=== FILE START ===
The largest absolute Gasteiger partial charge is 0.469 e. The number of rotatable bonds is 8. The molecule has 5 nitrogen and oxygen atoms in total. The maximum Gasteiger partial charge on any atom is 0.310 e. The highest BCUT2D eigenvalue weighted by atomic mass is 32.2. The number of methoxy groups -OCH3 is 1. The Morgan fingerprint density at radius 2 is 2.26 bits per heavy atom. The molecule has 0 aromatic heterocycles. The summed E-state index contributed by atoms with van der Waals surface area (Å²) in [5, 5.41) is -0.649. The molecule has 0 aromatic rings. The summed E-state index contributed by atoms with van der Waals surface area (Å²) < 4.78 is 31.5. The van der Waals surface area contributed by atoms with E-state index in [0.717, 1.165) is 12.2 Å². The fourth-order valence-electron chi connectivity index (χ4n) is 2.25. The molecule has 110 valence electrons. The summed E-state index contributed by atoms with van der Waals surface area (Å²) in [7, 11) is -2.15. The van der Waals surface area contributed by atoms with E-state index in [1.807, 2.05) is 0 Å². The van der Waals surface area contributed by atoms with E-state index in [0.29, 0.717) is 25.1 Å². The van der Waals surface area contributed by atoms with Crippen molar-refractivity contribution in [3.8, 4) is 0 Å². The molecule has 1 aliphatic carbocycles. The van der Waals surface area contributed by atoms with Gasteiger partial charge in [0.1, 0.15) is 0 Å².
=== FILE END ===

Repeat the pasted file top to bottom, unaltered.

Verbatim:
The largest absolute Gasteiger partial charge is 0.469 e. The number of rotatable bonds is 8. The molecule has 5 nitrogen and oxygen atoms in total. The maximum Gasteiger partial charge on any atom is 0.310 e. The highest BCUT2D eigenvalue weighted by atomic mass is 32.2. The number of methoxy groups -OCH3 is 1. The Morgan fingerprint density at radius 2 is 2.26 bits per heavy atom. The molecule has 0 aromatic heterocycles. The summed E-state index contributed by atoms with van der Waals surface area (Å²) in [5, 5.41) is -0.649. The molecule has 0 aromatic rings. The summed E-state index contributed by atoms with van der Waals surface area (Å²) < 4.78 is 31.5. The van der Waals surface area contributed by atoms with E-state index in [0.717, 1.165) is 12.2 Å². The fourth-order valence-electron chi connectivity index (χ4n) is 2.25. The molecule has 110 valence electrons. The summed E-state index contributed by atoms with van der Waals surface area (Å²) in [7, 11) is -2.15. The van der Waals surface area contributed by atoms with E-state index in [1.807, 2.05) is 0 Å². The van der Waals surface area contributed by atoms with E-state index in [0.29, 0.717) is 25.1 Å². The van der Waals surface area contributed by atoms with Crippen molar-refractivity contribution in [3.8, 4) is 0 Å². The molecule has 1 aliphatic carbocycles. The van der Waals surface area contributed by atoms with Gasteiger partial charge in [0.1, 0.15) is 0 Å².